No one at Fullbright knew what 2021 would look like when it brought its third game to Annapurna Interactive in 2018. Even so, it's hard to deny the allure of the open road is particularly keen now that long-distance travel is off the table. The studio's goal back then, though, was no less appealing to those of us isolated from family and friends: they wanted to make a game where you had some company. As in Gone Home and Tacoma, you're investigating places and piecing together a history – in this case, properties that reveal the hidden past of protagonist Tess's late grandmother – but this time you're not alone. In those games we looked into the past to get a glimpse into the lives of others. Now, through the process of doing that, we'll get to know the people inhabiting those spaces in the present.
The relationship between Tess (Kaitlyn Dever) and her mother Opal (Keri Russell) brings a new dynamic to a Fullbright game. "When you find something and your mom tells you something about it – even if she's not lying to you, it's still her interpretation, you're seeing it through her perspective, and so there's an interesting tension to that," creative director Steve Gaynor says. "What do I see with my own eyes? What is this other person telling me about it? And what does all that really mean if you don't take it strictly at face value?"
You could even say it brings a new dynamic to pop games, full stop. We've had plenty of games about fathers lately, but precious few about mothers and daughters. "As you say, we've seen a lot of dad games in the last five years," Gaynor laughs, though he's keen not to dismiss the "important" achievements of games such as The Walking Dead, The Last Of Us and God Of War. Gaynor's wife Rachel has worked closely with him on the story for Open Roads, he says. "Between the people on the team being interested in exploring and bringing their experience of a mother-daughter relationship, and just the general interest in doing something that we haven't seen very much of at this kind of scale, it was really exciting for us to be able to ask, 'What does that look like?' And we're fortunate that it's allowing us to work with two exciting, talented actors for the lead roles."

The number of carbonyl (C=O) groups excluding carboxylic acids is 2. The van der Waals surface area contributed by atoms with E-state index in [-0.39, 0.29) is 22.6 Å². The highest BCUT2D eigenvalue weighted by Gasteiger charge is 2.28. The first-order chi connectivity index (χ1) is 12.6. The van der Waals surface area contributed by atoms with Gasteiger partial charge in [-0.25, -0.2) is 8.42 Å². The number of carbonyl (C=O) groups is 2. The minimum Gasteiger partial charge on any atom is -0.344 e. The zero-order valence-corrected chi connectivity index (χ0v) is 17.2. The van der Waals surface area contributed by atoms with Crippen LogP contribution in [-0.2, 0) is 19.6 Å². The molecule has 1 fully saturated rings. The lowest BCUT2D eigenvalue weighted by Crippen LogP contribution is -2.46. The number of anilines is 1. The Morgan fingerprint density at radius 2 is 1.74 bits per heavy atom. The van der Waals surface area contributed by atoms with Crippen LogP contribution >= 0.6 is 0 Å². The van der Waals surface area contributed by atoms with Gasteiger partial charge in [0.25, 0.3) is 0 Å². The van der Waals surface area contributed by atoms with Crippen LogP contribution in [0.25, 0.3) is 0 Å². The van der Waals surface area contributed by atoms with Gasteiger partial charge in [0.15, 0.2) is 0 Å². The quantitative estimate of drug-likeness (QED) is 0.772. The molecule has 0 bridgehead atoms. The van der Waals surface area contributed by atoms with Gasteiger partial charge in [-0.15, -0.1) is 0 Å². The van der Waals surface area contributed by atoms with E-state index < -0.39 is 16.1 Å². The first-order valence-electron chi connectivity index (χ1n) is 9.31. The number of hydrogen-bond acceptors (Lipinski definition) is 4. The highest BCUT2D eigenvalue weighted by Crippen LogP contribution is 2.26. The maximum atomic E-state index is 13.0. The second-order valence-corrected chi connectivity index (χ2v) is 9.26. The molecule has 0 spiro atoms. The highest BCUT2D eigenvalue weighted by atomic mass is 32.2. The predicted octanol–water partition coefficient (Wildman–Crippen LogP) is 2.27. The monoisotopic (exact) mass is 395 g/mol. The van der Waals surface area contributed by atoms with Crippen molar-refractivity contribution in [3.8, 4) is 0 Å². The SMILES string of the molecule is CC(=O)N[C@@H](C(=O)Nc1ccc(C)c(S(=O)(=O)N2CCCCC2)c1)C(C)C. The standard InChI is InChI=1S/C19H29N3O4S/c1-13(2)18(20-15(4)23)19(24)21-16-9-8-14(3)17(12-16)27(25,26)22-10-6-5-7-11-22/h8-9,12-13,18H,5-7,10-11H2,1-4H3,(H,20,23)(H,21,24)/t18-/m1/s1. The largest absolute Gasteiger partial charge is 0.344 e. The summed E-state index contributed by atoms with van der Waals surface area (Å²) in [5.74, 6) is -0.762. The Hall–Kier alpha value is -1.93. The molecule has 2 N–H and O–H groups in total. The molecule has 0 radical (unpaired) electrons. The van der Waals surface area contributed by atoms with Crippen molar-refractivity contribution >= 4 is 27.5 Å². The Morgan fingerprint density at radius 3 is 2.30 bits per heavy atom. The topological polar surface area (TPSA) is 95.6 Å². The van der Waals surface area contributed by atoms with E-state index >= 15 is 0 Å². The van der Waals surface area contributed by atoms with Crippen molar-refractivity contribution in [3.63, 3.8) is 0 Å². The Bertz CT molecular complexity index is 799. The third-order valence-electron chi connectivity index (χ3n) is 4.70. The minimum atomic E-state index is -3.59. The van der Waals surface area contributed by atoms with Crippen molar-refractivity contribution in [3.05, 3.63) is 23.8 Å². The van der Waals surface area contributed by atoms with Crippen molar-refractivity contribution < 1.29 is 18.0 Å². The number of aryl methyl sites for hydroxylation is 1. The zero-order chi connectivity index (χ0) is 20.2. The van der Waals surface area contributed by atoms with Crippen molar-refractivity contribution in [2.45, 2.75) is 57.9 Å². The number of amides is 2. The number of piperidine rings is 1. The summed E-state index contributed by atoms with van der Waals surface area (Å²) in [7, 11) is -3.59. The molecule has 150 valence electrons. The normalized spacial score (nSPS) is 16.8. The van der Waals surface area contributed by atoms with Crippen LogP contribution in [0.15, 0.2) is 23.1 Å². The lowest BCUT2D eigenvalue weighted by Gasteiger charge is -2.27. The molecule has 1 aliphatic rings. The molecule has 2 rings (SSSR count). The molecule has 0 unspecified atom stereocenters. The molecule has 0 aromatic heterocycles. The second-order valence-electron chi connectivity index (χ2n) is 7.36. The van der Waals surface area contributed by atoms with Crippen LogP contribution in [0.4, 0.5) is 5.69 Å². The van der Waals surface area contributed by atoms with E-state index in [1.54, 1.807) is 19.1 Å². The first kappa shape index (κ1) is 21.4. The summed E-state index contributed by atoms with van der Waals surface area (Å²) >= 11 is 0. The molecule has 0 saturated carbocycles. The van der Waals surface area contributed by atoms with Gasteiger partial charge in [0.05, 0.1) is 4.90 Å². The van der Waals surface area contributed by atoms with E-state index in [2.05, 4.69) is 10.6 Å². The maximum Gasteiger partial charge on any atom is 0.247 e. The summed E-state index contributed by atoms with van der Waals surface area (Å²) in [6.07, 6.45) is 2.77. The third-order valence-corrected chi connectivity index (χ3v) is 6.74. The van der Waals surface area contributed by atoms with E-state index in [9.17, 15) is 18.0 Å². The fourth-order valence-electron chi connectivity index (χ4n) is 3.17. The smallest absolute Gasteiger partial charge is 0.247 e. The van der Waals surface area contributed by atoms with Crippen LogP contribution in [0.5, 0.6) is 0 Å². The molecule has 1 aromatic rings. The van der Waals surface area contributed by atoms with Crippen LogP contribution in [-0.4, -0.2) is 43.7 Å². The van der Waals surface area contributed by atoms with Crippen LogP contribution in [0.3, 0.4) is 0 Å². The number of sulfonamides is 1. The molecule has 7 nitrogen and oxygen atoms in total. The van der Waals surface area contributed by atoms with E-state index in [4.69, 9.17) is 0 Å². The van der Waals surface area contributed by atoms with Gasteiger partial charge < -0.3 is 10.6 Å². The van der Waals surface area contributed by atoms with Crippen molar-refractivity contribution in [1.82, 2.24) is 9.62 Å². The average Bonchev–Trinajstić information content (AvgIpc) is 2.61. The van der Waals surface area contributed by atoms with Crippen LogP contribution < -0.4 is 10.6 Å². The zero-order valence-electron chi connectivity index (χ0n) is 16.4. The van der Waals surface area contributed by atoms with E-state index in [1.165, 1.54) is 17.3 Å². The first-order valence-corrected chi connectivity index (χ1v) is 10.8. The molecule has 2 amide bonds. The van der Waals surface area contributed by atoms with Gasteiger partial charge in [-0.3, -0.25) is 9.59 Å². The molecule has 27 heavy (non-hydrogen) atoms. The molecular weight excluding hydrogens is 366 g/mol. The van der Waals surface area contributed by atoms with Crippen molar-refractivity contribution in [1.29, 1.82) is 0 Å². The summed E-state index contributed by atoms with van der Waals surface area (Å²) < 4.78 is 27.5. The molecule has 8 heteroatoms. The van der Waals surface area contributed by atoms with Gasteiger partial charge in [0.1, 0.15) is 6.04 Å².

An ever-present NPC represented a new challenge for Fullbright. Having worked on BioShock Infinite for a year, Gaynor is familiar with the complexities of doing so with a large budget; for a team with the resources of Fullbright, it meant finding a new way. If Opal won't be another Elizabeth in terms of the complexity of modelling, animation and AI, Gaynor doesn't see that as a handicap, citing how Tacoma's abstractions allowed the player's imagination to fill gaps. "They can project what they imagine the reality of those scenes looking like onto the game in a way that is always going to be better than anything we could have put on the screen, and that makes the experience personal to the player."
Still, this time they needed a physical presence. Enter Noël Clark, responsible for those Tacoma animations, and classically trained in 2D animation, who has managed to span Open Roads' dimensional gap. "I want to ensure that the 2D characters are integrated into the 3D world in a way that you can tell they really exist there, and they're not just like, glued onto the screen," Gaynor says. As a result, the 2D models will take on natural light and shadow so they feel as if they fit into these high-fidelity 3D environments. "It's something that we've not really seen before," he adds. "Hopefully, it makes it feel both unique in concept but natural in practice."
Given the studio's previous form, Gaynor's optimism seems well-placed; indeed, in Annapurna it seemingly has the perfect partner for the journey ahead. "I have confidence that whatever the outcome is, it's going to be based on Annapurna supporting the quality of the release. At the end of the day, I don't think any of us want to cast these actors and then not have what we make live up to having them involved."